Terri Wallo-Strauss:

So is there anything else about running that we need to cover?

Ofc. Leo Harris:

Yes, we do want people to think about other ways to run or other ways to just evacuate. That might be breaking out a window. That might be kicking through a wall and into another room. So we don't want people to feel like they're stuck if they just can't go through the only door that's available. Maybe that's shut and they're hearing some type of shooting out there or other things that lead them to believe an active shooter event is happening. And if they're on the ground floor or maybe even the first floor off the ground, breaking a window and trying to get away might be an option. Or maybe the next room over has access to the outside or stairs or an elevator and the only thing between you and that room is sheetrock and you might be able to use a table or a chair or something else to get through that wall.

And we want people to be able to think outside the box a little bit like that. If it is truly a life or death situation, they need to think of all the options to get away. And it's obviously easier if you've thought about that ahead of time. If you've thought, "Oh, I know my normal office, or I work the next room over has access. Or I could get out of this window, I need to make sure I have something available to me to break this window out if I needed to in an event like that." After the run piece, if people don't have the ability to run, either they are in a place where they can't, maybe they're in a multi-level structure or maybe the event is just happening too fast and there's no way to get out, then we recommend that people hide. And preferably you're able to hide behind something that actually stops bullets.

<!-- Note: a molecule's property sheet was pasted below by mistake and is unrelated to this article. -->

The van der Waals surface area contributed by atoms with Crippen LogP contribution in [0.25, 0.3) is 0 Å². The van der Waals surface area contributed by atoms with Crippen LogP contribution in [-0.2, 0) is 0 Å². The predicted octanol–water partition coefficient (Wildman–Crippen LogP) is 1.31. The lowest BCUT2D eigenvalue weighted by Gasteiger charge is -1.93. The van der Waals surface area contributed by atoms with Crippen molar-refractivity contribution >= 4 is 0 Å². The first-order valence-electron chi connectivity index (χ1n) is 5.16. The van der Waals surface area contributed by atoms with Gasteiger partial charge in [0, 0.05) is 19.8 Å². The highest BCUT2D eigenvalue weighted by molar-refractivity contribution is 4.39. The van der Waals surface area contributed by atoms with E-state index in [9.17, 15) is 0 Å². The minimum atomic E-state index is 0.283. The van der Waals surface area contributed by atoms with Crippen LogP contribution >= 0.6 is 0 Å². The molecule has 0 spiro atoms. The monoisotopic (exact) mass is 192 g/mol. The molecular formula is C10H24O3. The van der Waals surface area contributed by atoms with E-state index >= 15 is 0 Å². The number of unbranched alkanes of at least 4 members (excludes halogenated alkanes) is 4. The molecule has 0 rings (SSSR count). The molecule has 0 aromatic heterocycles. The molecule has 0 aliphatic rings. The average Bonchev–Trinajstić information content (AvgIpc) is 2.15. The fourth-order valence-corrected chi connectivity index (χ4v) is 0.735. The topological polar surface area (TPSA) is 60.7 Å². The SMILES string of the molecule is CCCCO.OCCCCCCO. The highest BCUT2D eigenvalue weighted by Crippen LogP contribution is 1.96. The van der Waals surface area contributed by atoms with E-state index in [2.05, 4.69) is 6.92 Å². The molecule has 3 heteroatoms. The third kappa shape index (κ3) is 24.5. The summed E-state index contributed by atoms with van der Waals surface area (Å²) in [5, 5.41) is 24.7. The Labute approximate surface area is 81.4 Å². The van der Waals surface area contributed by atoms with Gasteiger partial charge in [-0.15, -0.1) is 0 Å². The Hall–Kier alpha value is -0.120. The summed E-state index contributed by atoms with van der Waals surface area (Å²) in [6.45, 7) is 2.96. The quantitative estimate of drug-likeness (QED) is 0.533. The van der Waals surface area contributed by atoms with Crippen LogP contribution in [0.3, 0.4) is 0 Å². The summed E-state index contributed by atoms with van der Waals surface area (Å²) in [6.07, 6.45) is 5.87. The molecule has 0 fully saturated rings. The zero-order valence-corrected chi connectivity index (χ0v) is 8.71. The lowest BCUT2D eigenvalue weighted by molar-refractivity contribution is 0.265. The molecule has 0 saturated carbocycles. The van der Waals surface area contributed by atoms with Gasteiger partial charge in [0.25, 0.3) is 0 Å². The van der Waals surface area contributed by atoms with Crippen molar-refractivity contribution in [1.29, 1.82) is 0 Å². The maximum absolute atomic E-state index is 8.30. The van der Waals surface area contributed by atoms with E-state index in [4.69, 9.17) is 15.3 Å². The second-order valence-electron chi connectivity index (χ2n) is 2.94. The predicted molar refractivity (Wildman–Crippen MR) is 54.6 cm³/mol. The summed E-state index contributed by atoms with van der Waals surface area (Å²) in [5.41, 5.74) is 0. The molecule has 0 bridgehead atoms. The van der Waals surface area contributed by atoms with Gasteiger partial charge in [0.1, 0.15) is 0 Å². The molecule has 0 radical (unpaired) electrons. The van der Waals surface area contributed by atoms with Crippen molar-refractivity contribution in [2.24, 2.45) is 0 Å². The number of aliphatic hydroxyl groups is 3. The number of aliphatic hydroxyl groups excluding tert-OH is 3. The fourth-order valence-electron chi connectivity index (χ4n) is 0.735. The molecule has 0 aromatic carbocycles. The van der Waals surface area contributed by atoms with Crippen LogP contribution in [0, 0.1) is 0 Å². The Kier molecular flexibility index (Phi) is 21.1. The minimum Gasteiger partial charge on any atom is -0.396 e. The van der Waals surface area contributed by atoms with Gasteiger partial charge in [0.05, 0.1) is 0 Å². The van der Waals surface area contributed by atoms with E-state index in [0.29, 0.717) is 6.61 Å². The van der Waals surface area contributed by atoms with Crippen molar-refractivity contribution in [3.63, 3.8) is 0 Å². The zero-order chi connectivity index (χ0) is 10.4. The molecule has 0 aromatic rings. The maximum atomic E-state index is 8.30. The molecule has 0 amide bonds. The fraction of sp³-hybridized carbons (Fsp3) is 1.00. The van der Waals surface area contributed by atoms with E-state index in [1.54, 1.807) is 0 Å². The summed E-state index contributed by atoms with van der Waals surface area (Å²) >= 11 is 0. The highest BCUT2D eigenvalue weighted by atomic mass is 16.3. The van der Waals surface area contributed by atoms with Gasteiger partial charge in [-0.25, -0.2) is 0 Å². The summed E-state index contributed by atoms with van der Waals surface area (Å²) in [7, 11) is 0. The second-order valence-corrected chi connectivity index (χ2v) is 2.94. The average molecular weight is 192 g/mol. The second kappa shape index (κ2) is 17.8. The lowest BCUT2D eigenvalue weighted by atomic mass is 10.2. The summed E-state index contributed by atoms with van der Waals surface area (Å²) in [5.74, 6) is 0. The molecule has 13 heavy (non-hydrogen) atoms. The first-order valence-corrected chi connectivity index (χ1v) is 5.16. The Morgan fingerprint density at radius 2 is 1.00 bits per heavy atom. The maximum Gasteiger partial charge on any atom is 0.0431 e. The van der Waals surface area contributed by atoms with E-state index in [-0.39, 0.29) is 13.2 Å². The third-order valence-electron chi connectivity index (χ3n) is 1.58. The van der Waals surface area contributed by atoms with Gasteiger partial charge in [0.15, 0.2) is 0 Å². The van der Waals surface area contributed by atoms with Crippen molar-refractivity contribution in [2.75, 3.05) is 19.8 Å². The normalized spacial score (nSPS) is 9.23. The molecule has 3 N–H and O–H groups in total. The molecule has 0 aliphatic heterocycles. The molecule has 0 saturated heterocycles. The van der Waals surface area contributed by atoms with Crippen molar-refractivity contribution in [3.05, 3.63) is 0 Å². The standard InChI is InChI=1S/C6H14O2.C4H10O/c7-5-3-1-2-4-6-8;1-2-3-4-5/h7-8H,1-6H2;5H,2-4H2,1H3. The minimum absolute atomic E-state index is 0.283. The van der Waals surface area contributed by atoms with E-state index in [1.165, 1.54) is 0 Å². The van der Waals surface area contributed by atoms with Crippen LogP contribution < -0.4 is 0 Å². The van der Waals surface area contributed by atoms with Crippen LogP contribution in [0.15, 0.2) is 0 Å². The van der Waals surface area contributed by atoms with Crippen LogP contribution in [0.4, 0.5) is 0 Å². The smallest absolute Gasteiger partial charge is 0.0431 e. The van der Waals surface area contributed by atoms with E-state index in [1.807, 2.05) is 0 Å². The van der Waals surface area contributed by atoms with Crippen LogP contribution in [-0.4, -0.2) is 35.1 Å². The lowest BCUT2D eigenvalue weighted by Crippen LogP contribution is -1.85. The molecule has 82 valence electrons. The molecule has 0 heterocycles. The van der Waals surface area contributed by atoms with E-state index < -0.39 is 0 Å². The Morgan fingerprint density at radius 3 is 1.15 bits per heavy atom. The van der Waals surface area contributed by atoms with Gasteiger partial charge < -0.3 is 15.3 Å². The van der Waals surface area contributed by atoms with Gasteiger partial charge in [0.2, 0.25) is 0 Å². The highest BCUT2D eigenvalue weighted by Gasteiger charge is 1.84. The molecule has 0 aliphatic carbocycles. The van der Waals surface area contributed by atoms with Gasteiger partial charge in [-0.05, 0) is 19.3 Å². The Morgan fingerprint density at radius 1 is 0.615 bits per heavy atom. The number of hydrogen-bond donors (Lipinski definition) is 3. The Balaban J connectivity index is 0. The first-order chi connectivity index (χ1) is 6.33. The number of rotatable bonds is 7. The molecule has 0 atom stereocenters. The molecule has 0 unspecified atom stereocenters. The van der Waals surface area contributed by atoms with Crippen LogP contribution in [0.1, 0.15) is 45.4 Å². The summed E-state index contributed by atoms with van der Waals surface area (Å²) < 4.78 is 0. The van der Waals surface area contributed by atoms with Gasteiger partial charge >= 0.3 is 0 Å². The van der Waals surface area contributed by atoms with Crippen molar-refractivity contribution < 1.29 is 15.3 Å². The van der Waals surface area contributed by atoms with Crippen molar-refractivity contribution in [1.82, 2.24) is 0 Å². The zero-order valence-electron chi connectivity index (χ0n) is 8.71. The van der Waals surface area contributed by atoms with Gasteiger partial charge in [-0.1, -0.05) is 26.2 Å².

We call that cover. But concealment, just something that shields you from view is definitely better than nothing. We've seen incidents where active shooters did not know somebody was there and those people were much safer and the active shooter ran past them not knowing they were there. As far as hiding, you're kind of limited to the area that you're in. Is this normally the office that you're in or are you in a classroom or are you in a church or are you at the mall? And so immediately, we would ask people to look around and figure out the quickest, safest place they could hide just to get out of view. And then we would want people to continue to make their hiding spot better. And what I mean by that is if you're not hearing any loud noises, you're not hearing screams, things like that, maybe you could barricade the door and then go back and hide more.